As a starting point for Method’s CGI Okja, Jang’s sculpted concept maquette was scanned at TNG Visual Effects. “Then, in our virtual world, we adjusted the feet, teeth, lips, ear shapes and overall proportions,” de Boer explains. “Most tweaks were done to enhance Okja’s overall appeal—for example, adding some fuzzy hair to give her a younger, softer and more feminine look. We always approached Okja as having the demeanor of a very smart Labrador stuck in a big hippo body—a huge, gentle, cuddly pet lumbering along who also displays some surprising speed and agility.”

Tilda Swinton and Bong Joon Ho (Photo by Barry Wetcher/Netflix)

For motion reference, Method shot and compiled footage from hippos, elephants and pigs. They also visited zoos to get a tactile sense of animal bodies. “This gave us a good feel for the skin tension and deformations you would expect to see when Okja gets touched.

“The deep bond between Mija and Okja is crucial to the film’s story,” de Boer elaborates. “To portray that would take some serious finessing and tender integration work. We specced out an arsenal of props—’stuffies’—to accommodate all our setups. These were a very accurate match to our final animal, laser cut out of ‘Okja grey’ EVA foam based on our 3D models. Some were generic, others very specific and designed for single-shot solutions.”

Steven Yeun (in mask) plays K, a member of an animal rights activist collective intent on exposing the evils of the Mirando Corporation. (Photo by Jae Hyuk Lee/Netflix)

Production employed solid and robust Okja representations when they needed to convey a sense of force and physicality; lighter versions were used to facilitate camera blocking and dynamic choreography. “All these props were puppeteered on set by Method’s animation supervisor, Steve Clee, and his ‘stuffy’ team, which gave us great, consistent performances,” de Boer continues.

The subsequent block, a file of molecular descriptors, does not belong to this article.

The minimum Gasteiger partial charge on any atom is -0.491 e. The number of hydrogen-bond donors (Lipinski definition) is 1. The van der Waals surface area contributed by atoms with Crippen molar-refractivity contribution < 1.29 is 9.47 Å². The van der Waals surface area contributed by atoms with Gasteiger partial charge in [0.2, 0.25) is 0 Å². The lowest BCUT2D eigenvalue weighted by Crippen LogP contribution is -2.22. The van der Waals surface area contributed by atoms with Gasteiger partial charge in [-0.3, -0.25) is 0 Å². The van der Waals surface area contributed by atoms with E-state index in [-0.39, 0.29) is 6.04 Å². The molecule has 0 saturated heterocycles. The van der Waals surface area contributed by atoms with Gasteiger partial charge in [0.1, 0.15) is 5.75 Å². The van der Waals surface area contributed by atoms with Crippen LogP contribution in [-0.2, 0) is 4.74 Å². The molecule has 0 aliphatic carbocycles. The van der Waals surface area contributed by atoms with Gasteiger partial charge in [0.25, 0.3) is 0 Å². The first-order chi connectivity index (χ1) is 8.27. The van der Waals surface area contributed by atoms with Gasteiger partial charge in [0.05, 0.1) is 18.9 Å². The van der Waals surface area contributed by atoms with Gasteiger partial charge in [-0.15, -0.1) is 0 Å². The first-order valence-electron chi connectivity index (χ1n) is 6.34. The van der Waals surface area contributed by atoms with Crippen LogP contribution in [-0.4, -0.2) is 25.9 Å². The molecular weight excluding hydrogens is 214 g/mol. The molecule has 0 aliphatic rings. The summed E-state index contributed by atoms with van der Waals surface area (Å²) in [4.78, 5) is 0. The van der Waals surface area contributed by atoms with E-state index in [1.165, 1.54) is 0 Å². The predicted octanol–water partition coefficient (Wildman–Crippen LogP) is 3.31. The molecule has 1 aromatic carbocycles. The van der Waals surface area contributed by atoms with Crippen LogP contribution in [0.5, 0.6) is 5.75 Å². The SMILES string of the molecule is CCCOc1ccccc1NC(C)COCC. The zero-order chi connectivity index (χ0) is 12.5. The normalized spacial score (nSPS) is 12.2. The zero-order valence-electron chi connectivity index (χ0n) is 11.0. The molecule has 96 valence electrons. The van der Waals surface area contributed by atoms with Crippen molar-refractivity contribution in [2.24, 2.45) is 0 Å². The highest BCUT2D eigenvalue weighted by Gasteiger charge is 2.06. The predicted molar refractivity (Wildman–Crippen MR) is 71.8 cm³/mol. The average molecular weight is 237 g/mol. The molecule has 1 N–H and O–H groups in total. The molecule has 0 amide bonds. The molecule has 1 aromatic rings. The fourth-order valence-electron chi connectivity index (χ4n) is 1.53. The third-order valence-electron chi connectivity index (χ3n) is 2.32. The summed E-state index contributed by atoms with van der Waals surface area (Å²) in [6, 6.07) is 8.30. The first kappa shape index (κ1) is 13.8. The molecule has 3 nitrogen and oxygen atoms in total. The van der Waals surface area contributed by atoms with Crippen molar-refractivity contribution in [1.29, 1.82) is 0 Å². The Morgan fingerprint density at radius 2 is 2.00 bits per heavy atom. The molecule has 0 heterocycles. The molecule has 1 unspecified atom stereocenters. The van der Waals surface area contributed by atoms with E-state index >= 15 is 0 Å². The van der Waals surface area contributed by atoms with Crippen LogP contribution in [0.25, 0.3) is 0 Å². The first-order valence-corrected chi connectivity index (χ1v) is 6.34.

Okja was modeled in Pixologic ZBrush, rigged and animated in Autodesk Maya, rendered in Chaos Group’s V-Ray and composited with Nuke from The Foundry. “Our creature supervisor, Edy Susanto Lim, did a lot of R & D work improving our simulations to sell the power and mass underneath the skin,” says de Boer. “Our main focus was to make our body simulations solve fast and be very art-directable so that we could dial in the skin performance for each shot to be as organic and expressive as necessary.”

In addition to its work on Mija’s loving pet, the Method team was responsible for creating many other animal creatures in the film. “Two sequences feature a large yard filled with pigs,” says de Boer. “These were shot on location with bluescreen to grab part of the fencing and road surface, but in most shots, 90 percent is virtual. Some are full CGI and have over 16,000 animals! We developed our own crowd system to manage rendering those at 4K.”

The Okja filming spanned 79 days. The team eschewed conventional stage work, relying instead on location shoots in South Korea, New York and British Columbia. “We wanted a very strong visual contrast between the mountains in Korea and the very clinical Manhattan skyscraper locations,” Khondji reports. “In those industrial and technical scenes, my great gaffer Frans Wetterings and I used metal-halide, sodium vapor and LED lights, with camera movement that featured very sophisticated and controlled movement; at times the New York scenes were almost robotically framed. In Korea, we chose a different look, one more traditionally naturalistic in terms of lighting, which was good because it lets the movie ‘breathe’ visually. Korea featured a rougher style of camerawork, both in the city and out in the land.” To maximize shooting days and stay on schedule while working in these challenging locations, pre-rigging was often the order of the day, enabling the DP to accomplish the director’s sustained and sometimes elaborate camera moves.

Activists known as Red (Lily Collins) and Silver (Devon Bostick) (Photo by Jae Hyuk Lee/Netflix)

To facilitate post efforts, Khondji was brought back six months prior to release. The cinematographer explains he was able to create a color bible that provided a first pass look with a very real ambience that visual effects could reference and match to. Later on, when Shed LA was doing the digital intermediate, I spent more time [with supervising colorist Yvan Lucas] refining the final visuals, always trying to deal with the incorporation of VFX in an organic way. Production was very supportive of our efforts all the way through this process.” 

Download the July 2017 issue of Digital Video magazine